U.S. April Construction Starts Fall 15%

The value of new construction starts dipped by 15% in April to a seasonally adjusted rate of $685.2 billion. The dip comes after a 16% hike in March.

Two of the three major construction sectors reported steep declines. Electric utilities/gas plants and nonbuilding construction both fell 31% from its high in March.

Figures for gas plants were higher in March due to the start of the $4.3 billion Calcasieu Pass liquefied natural gas (LNG) export terminal.

Non-residential building dipped 18% in April after a boost in March due to the groundbreaking of the $1.6 billion Toyota-Mazda automotive manufacturing facility in Alabama. Other large projects drove figures higher and impacted other related industries.

April saw another blow to the construction industry, which many indicate a slowing in construction. Terex put up their boom trucks for sale, which were purchased by Load King. Boom trucks are commonly used in construction projects.

An airport terminal project at Kansas City International Airport was a bright spot for non-residential building in April.

Residential building dipped 1% in April. A modest rebound in multifamily housing offset a further decline in in single family housing.

In the first four months of the year, total construction starts came in at $224.5 billion on an unadjusted basis. That figure is down 8% from the same period last year.

In the twelve months ending April 2019, total construction starts were in line with the same period last year.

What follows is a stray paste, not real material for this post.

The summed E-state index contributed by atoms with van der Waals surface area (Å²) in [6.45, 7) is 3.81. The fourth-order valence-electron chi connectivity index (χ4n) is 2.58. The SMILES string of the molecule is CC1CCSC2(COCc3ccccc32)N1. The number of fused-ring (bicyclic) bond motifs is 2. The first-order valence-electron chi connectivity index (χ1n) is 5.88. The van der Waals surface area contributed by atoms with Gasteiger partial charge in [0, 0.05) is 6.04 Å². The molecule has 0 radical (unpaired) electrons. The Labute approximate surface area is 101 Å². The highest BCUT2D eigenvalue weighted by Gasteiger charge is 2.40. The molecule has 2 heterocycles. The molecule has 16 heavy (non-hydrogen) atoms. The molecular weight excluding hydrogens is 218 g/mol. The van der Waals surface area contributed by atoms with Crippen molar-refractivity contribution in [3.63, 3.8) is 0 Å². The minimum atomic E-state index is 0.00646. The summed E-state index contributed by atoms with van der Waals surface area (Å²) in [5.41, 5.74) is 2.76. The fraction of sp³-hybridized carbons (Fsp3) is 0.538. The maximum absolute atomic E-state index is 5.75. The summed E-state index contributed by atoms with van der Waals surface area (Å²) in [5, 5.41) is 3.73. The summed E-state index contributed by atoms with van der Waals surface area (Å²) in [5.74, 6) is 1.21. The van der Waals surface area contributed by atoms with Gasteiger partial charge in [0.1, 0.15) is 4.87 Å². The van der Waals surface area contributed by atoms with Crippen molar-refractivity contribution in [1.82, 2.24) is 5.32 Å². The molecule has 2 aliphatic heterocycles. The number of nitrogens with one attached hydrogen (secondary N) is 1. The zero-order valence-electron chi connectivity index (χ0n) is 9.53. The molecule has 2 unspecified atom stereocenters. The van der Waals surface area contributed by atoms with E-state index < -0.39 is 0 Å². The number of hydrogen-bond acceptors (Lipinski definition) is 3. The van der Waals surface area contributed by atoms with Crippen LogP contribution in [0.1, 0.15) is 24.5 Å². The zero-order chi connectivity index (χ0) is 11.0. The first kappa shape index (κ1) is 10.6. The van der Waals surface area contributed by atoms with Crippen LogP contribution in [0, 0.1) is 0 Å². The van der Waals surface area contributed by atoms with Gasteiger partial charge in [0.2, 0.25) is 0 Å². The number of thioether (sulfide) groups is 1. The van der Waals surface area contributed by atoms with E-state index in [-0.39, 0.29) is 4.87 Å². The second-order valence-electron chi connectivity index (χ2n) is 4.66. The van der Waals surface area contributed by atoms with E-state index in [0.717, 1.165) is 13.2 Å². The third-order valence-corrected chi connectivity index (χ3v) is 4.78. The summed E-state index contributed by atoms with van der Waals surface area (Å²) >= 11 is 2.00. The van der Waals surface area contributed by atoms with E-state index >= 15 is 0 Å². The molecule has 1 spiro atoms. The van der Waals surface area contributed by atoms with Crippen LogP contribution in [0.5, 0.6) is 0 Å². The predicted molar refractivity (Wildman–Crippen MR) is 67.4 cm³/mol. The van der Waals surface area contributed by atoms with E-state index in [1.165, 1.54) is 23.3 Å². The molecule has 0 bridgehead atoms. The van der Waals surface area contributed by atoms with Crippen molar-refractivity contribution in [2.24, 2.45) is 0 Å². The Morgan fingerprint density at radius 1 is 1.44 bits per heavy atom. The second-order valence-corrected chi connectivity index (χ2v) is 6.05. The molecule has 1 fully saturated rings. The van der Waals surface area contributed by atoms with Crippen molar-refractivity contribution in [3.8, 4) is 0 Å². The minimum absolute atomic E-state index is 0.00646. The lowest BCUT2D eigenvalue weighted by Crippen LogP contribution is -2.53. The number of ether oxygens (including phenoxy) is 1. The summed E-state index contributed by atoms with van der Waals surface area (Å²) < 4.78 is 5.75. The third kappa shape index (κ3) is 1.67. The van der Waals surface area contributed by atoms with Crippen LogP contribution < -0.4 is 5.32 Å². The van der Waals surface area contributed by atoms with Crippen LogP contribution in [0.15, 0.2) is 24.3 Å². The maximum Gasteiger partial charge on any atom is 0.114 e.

“Overall construction activity continues to show deceleration around an up-and-down monthly pattern, with a varied performance by major construction sector,” said Robert A. Murray, chief economist for Dodge Data & Analytics.

Start statistics can be volatile on a monthly basis, according to Murray. Much of the recent volatility can be attributed to the lack of large projects.

The public works sector of nonbuilding construction was off to a slow start in 2019, but was partly offset by a spike in electric utilities/gas plants.

Non-residential building has remained close to the pace of last year due to continued strength for hotels, office buildings, transportation terminals and educational facilities.

Residential building is still retreating. According to Murray, single family housing has yet to provide evidence that it can rebound from the slower pace that started taking hold at the end of 2018.

The miscellaneous public works category, which includes rail transit, site work and pipelines, dipped 29%. April did include the start of the $307 million rail transit extension at Hartsfield-Jackson International Airport in Atlanta, GA.

Water supply construction was also down in April, falling 17%, and river/harbor development dipped 40%. Sewer construction was a bright spot, climbing 88% due to a $631 million water pollution control effluent tunnel being built in Carson, CA and a $412 million sewer project in Redwood City, CA.

Melissa Thompson writes about a wide range of topics, revealing interesting things we didn’t know before. She is a freelance USA Today producer, and a Technorati contributor.